Effects of side ratio on energy harvesting from transverse galloping of a rectangular cylinder
Peer reviewed, Journal article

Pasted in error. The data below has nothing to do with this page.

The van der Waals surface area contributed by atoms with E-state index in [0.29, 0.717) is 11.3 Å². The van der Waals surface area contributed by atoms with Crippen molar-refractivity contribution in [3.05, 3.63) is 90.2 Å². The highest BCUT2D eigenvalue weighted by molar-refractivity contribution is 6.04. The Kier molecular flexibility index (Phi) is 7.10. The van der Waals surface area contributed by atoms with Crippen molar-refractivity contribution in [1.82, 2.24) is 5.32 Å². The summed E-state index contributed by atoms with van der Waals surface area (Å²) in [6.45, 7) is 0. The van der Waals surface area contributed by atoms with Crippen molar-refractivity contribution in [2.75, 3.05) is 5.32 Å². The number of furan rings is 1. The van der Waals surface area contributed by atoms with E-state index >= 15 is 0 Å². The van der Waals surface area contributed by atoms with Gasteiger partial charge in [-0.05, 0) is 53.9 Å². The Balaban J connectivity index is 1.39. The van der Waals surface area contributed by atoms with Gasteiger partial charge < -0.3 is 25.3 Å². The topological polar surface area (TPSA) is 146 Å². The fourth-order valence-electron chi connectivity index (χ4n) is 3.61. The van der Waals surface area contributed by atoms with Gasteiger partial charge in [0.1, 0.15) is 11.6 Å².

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Rectangular cylinders have been identified as ideal bluff bodies for galloping-based energy harvesting, while a systematic study of the effects of the side ratio (i.e., the ratio between the cylinder width and the cylinder height) remains unavailable. This study investigates the influences of the side ratio on the piezoelectric energy harvesting from the transverse galloping of a rectangular cylinder based on a representative electro-aero-mechanical model, in which the aerodynamic force is calculated by the quasi-steady theory. The existing experimental aerodynamic coefficients for rectangular cylinders with side ratios of 0.62–3.0 are utilized as inputs of the quasi-steady aerodynamic force model. The influences of the side ratio and load resistance on the onset velocity, displacement, and power output of the galloping-based energy harvester are investigated. The results show that the onset velocity of galloping is dependent on the load resistance while this dependency becomes less significant with increasing the natural frequency. The onset galloping velocity of the energy harvester decreases with increasing the side ratio, and the lowest onset velocity is achieved by a rectangular cylinder with a side ratio of around 2.50. The largest vibration amplitude is achieved by the cylinder with a side ratio of 1.62 or 2.0 at low flow velocities, while the largest vibration amplitude is always achieved by the square cylinder at high flow velocities. Therefore, the side ratio of a galloping-based energy harvester should be designed according to its working environment: the optimal side ratio is around 1.0 if the harvester is expected to work at relatively high reduced flow velocities, while the optimal side ratio is around 1.62–2.0 if the harvester is expected to be effective at relatively low reduced flow velocities. These conclusions can provide references for designing galloping-based energy harvesters with rectangular cylinders as bluff bodies.